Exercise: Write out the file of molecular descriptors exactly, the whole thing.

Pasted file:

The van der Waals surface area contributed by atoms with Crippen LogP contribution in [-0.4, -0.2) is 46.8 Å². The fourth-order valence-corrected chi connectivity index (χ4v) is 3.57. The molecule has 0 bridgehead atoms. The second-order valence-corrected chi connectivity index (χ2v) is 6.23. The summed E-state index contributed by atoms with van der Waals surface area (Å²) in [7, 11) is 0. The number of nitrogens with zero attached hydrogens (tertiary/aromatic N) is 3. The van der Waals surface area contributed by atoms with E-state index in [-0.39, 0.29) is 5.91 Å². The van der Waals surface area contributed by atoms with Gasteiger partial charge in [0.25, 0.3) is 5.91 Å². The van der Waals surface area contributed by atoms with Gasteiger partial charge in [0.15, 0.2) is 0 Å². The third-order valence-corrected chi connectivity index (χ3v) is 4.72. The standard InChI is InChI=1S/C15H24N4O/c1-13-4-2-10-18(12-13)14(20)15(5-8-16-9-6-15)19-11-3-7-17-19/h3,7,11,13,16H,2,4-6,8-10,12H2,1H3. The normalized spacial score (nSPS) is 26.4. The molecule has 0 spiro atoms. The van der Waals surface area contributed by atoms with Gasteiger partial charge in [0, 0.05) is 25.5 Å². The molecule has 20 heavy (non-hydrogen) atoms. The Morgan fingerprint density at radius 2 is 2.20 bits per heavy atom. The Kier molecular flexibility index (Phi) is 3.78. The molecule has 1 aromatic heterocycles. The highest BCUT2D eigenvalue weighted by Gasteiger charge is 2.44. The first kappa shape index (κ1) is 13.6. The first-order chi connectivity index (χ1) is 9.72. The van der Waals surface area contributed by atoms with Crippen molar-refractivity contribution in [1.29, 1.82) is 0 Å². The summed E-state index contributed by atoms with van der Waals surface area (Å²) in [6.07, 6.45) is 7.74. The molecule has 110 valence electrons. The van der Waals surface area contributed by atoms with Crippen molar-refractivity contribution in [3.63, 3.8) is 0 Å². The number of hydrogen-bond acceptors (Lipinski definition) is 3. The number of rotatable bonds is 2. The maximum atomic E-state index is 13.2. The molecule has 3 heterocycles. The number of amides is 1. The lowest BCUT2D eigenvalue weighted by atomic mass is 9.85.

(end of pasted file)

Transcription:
The van der Waals surface area contributed by atoms with Crippen LogP contribution in [-0.4, -0.2) is 46.8 Å². The fourth-order valence-corrected chi connectivity index (χ4v) is 3.57. The molecule has 0 bridgehead atoms. The second-order valence-corrected chi connectivity index (χ2v) is 6.23. The summed E-state index contributed by atoms with van der Waals surface area (Å²) in [7, 11) is 0. The number of nitrogens with zero attached hydrogens (tertiary/aromatic N) is 3. The van der Waals surface area contributed by atoms with E-state index in [-0.39, 0.29) is 5.91 Å². The van der Waals surface area contributed by atoms with Gasteiger partial charge in [0.25, 0.3) is 5.91 Å². The van der Waals surface area contributed by atoms with Gasteiger partial charge in [0.15, 0.2) is 0 Å². The third-order valence-corrected chi connectivity index (χ3v) is 4.72. The standard InChI is InChI=1S/C15H24N4O/c1-13-4-2-10-18(12-13)14(20)15(5-8-16-9-6-15)19-11-3-7-17-19/h3,7,11,13,16H,2,4-6,8-10,12H2,1H3. The normalized spacial score (nSPS) is 26.4. The molecule has 0 spiro atoms. The van der Waals surface area contributed by atoms with Gasteiger partial charge in [0, 0.05) is 25.5 Å². The molecule has 20 heavy (non-hydrogen) atoms. The Morgan fingerprint density at radius 2 is 2.20 bits per heavy atom. The Kier molecular flexibility index (Phi) is 3.78. The molecule has 1 aromatic heterocycles. The highest BCUT2D eigenvalue weighted by Gasteiger charge is 2.44. The first kappa shape index (κ1) is 13.6. The first-order chi connectivity index (χ1) is 9.72. The van der Waals surface area contributed by atoms with Crippen molar-refractivity contribution in [1.29, 1.82) is 0 Å². The summed E-state index contributed by atoms with van der Waals surface area (Å²) in [6.07, 6.45) is 7.74. The molecule has 110 valence electrons. The van der Waals surface area contributed by atoms with Crippen molar-refractivity contribution in [3.63, 3.8) is 0 Å². The number of hydrogen-bond acceptors (Lipinski definition) is 3. The number of rotatable bonds is 2. The maximum atomic E-state index is 13.2. The molecule has 3 heterocycles. The number of amides is 1. The lowest BCUT2D eigenvalue weighted by atomic mass is 9.85.